Miltiades the Younger ( Μιλτιάδης)(c.550 BC489 BC) was the step-nephew of Miltiades the Elder. He made himself the tyrant of the Greek colonies on the Thracian Chersonese around 516 BC, forcibly seizing it from his rivals and imprisoning them. He also married Hegesipyle, the daughter of king Olorus of Thrace. Their son Cimon was a major Athenian figure of the 470s and 460s BC.
He became a vassal of Darius I of Persia, joining Darius' expedition against the Scythians around 513 BC. He joined the Ionian revolt of 499 BC against Persian rule, establishing friendly relations with Athens and capturing the islands of Lemnos and Imbros (which he eventually ceded to Athens). However, the revolt collapsed in 494 BC and in 492 BC Miltiades fled to Athens to escape a retaliatory Persian invasion. His son Metiochos was captured by the Persians and made a lifelong prisoner, but was nonetheless treated honourably as a de facto member of the Persian nobility.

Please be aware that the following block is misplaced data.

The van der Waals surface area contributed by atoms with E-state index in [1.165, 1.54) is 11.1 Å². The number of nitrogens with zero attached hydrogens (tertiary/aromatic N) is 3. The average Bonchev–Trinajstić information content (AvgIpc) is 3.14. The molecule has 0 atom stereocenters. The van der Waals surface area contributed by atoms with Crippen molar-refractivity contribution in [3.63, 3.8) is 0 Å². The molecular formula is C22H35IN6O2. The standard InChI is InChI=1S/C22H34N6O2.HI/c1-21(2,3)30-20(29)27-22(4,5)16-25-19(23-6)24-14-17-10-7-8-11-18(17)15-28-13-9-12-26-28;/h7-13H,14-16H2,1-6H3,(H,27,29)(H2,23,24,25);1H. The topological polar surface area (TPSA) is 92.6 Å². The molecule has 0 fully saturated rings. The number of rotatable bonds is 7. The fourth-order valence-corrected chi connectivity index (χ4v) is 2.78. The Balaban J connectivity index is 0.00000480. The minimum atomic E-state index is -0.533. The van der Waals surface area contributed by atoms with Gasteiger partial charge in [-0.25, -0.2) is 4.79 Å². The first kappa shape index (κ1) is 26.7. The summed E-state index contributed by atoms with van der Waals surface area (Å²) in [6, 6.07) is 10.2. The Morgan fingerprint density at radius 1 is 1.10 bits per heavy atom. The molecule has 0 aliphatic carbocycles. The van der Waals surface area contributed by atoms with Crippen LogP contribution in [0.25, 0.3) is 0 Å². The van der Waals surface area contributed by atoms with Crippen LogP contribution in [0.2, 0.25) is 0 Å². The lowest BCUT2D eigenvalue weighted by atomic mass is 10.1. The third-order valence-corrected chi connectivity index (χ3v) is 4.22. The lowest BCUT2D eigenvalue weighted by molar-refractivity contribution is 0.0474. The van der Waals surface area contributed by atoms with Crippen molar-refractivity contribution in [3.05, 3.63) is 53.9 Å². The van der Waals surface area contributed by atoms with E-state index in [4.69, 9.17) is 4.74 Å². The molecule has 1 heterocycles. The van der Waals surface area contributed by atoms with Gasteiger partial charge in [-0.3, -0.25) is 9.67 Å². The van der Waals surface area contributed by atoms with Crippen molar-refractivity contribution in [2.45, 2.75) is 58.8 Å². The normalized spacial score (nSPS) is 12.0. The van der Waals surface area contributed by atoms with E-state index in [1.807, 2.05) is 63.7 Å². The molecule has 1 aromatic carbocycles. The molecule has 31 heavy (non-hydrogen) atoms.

Arriving in Athens, Miltiades initially faced a hostile reception for his tyrannical rule in the Chersonese. However, he successfully presented himself as a defender of Greek freedoms against Persian despotism and escaped punishment. He was elected to serve as one of the 10 generals (strategoi) for 490 BC. He is often credited with devising the tactics that defeated the Persians in the Battle of Marathon later that year.
The following year, 489 BC, Miltiades led an Athenian expedition of 70 ships against the Greek-inhabited islands that were deemed to have supported the Persians. The expedition was not a success. The fleet attacked Paros, which had been conquered by the Persians, but failed take the island. Miltiades suffered a bad leg wound during the campaign and became incapacitated. His failure prompted an outcry on his return to Athens, enabling his political rivals to exploit his fall from grace. Charged with treason, he was sentenced to death, but the sentence was converted to a fine of 50 talents. This was a huge and unaffordable sum by the standards of the time. He was sent to prison where he died, probably of gangrene from his wound.
Hammond, N.G.L., Scullard, H.H. eds.,Oxford Classical Dictionary, Second Edition; Oxford University Press 1970; ISBN 0198691173
Photo essay of Miltiades helmet - found in Olympia and identified by an inscription
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